Credit can be a confusing topic, and is often riddled with misinformation and myths. Here, our financial expert answers some familiar questions and addresses misconceptions about credit reports, scores and ratings—yes, they’re all different!
1. Are Credit Reports, Scores And Ratings the Same Thing?
No. Your credit report is a detailed history of your credit products and how you’ve handled them. Your credit score is a number between 300 and 900 and is used as a predictor of how likely you are to pay back your debts. Your credit rating, by contrast, is a rating for each product (or trade line on your credit report) you have.
2. If I'm Married/Common-law, is my Credit Score the Same as my Partner's?
No. Each of you has your own credit report, score and product rating. This information is based on your credit products and how you’ve handled them. You can increase your credit score by paying off your credit products in full each month or paying down your debt. You can lower your score by being late or missing payments.
3. What if my partner and I have joint products or debt?
These debts will report to each of your credit reports individually.
4. What if my partner has a product and I have a companion product, like a credit card?
The lender will report to the primary product’s credit report so, in this instance, your partner’s credit is being reported on, not yours.
5. Why do I need credit in my name?
Remember that your credit report, score and rating are based on you and no one else. If all of your credit products are in someone else’s name, like your part ner’s, if the relation ship ends through death or dissolution, there will be no history or information reported on you. It will look as though you’ve never had credit before. If you go to make a purchase on credit, there will be little to no history to draw on, which may make approval difficult or unlikely. We see this more often with older women whose hus bands had taken care of all of the finances and later died. The wife has no credit history, which in turn, could make getting a routine mortgage renewal a much bigger issue.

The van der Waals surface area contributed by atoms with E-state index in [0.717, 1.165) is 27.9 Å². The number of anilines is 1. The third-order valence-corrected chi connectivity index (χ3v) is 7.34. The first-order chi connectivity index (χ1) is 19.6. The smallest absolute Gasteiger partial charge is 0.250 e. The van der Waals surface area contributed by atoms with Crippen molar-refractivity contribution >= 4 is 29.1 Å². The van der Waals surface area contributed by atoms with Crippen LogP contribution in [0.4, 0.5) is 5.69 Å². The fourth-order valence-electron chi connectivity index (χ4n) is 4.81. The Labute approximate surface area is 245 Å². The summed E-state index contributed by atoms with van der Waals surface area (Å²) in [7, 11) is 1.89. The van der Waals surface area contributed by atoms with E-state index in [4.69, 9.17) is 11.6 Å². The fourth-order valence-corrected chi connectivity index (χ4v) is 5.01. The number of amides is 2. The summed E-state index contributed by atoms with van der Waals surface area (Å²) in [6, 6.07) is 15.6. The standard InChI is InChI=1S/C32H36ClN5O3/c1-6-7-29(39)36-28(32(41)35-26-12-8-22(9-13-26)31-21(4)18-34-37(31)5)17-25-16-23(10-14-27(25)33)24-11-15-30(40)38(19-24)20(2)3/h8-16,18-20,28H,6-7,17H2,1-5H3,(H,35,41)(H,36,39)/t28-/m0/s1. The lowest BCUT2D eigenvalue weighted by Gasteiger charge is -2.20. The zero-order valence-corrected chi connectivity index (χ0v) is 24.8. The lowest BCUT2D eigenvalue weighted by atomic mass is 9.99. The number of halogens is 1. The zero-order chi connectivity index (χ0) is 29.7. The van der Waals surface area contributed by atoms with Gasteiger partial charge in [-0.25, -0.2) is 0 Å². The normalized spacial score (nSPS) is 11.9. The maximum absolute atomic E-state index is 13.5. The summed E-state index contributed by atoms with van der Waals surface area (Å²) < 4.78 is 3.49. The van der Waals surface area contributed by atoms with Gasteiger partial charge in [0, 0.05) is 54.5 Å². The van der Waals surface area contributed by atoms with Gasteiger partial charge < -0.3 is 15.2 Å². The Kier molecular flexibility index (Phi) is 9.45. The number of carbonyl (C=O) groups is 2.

6. What should I do?
Consider building your own credit. For some one just starting out, there are a couple of simple ways to build credit without getting into trouble, for example, getting a cell phone contract in your name or getting a credit card in your name only. Slowly and surely you’ll build your own credit history by making your payments on time. The payments are noted on the credit report and help to build credit. Another option is to consider a secured credit card. This is where you save up an amount—say $500—and give it to the bank. They will hold it and give you a secured credit card, which you would then use and pay off regularily to build your credit. If you miss a payment, your security deposit can be applied to your product.
7. What can I do if my credit is poor?
The first thing you want to do is request your own credit report to check the state of your financial situation. Start by making all of your payments on time and create a plan to pay down your debt. If you get stuck, connect with your local non-profit credit counselling agency for help. Remember, credit is a tool, if used wisely!